In an age of sustainable or responsible architecture, the rehabilitation of existing buildings is often the ‘greenest’ solution. An example of this approach was the 37 Commerce Crescent renovation project in Kramerville, Johannesburg, undertaken by architecture and interior architecture company Paragon.
The project was an adaptation of an existing industrial building, rehabilitated into a retail and showroom development. “The decision by the client to recycle the building was with merit, but did complicate the project,” Paragon Architect Kim Newell explains. The original building was a two-storey warehouse with a steel roof.
During demolition, the steel roof structure was disassembled, and an additional floor added to increase the Gross Lettable Area (GLA). The roof structure was then re-installed. The result is a multi-tenanted retail space with the upper floors containing larger tenants while the lower ground level is divided up into spaces for smaller tenants.
The building layout was designed so that the floor plates could be divided up to accommodate at least two tenants per floor on the upper ground and first floor. Currently the upper ground floor is let to a single tenant, but provision has been made for services and smoke-extraction systems to accommodate two tenants on this floor should it be required in the future.
The larger tenant spaces have balconies for outdoor functions. Balconies on the top floor provide open-air spaces for tenant functions and exhibitions. The upper ground-floor balcony also provides a secluded outdoor retreat in an open-air setting.
Newell highlights that the architectural design drew inspiration from its industrial setting. Concrete was used for the structural expansion and off-shutter concrete was used as a textured façade material.
37 Commerce Crescent is the second building to be built in the precinct. Off shutter concrete was used in the design of its predecessor, the adjoining Casarredo building, and the material will be re-used throughout the precinct to continue the aesthetic. Once complete, customers will have a unique opportunity to visit a variety of tenants in a pedestrian-friendly precinct.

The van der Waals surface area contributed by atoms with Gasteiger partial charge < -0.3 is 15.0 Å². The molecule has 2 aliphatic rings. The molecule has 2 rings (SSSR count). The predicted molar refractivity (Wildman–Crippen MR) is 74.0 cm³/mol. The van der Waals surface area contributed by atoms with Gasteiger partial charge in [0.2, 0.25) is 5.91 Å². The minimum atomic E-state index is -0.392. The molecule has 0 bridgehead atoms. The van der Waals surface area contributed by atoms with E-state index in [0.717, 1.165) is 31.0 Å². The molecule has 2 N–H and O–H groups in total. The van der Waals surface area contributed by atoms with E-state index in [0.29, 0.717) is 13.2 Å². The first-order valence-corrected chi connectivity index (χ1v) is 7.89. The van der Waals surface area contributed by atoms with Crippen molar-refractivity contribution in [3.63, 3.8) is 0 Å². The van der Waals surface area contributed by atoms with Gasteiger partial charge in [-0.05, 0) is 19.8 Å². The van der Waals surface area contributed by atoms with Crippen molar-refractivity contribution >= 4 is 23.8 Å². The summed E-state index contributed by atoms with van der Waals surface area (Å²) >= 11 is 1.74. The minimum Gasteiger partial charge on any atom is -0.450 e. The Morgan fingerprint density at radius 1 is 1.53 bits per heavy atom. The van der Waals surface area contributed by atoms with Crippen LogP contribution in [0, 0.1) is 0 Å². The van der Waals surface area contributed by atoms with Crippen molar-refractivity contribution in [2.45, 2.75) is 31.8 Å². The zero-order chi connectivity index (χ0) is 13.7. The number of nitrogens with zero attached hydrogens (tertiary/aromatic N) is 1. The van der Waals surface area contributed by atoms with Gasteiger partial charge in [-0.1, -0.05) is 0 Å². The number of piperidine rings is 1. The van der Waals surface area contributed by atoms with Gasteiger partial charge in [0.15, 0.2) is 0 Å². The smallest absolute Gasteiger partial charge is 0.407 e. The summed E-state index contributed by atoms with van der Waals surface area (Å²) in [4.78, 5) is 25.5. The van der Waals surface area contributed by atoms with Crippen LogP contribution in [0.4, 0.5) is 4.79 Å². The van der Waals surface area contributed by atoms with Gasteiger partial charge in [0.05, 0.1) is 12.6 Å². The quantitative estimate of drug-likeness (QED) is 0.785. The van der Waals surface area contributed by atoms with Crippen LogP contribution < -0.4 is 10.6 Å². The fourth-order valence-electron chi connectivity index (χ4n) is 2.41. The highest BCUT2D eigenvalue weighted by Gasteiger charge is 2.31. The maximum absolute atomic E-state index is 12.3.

The use of simple, yet powerful, volumetric forms contributed much to the appeal of the building. The building materials drew inspiration from its industrial setting. The building’s simplistic envelope and the respectful approach to materiality sets up a new language for this developing precinct.
The rough off shutter concrete walls of the street façades are offset against large, flush-glazed windows. Concrete allowed for extensive uninterrupted spans and large expanses of glazing, which created generous display windows facing the street, ideal for its showroom function.
“We worked within a tight budget and a short eight-month construction period but managed to transform the building. The off-shutter concrete contributes to the play of light on the facades, whether it is sunlight or the LED lighting at night. Internally large, airy spaces have been created that provide for spacious showrooms,” Newell elaborates.
The detailing of the facades had economical and practical advantages. The use of face brick produced a façade structure, as well as a final finish in a single material. The brick facades where stained black to achieve the aesthetic intent while remaining maintenance free for the building’s lifespan. The brickwork is punctuated by full height strip windows which afford views of the city to the south and allow natural light into the showroom spaces.
By using a traditional building material, the brick, in an unconventional way a new aesthetic is achieved. An abstract pattern, formed out of recessed bricks, which runs down the face of the building, gives the façade a tactile quality. This approach not only articulates the texture of the exterior of the building, but the interior too. The façade, when experienced from the interior, echoes an inversion of the texture.
The textured brickwork is experienced internally from an industrial steel staircase in an open-air foyer lit with opaque polycarbonate skylights above. The steel staircase, which provides access to the tenants on the first floor, references another traditional industrial material used in an unconventional way. Expanded metal infill panels were used for the balustrades, with LED strip lights in the handrails. The journey up the staircase allows the user to experience the textured brickwork up close.
Performance glazing was used to reduce the solar heat gain on the façades, and to reduce the energy consumption costs of heating and cooling the building. Insulation installed below the roof sheeting will also reduce heat gain in summer and heat loss in winter. The concrete façades add thermal mass to the building. LED lighting was used to reduce energy consumption even further.
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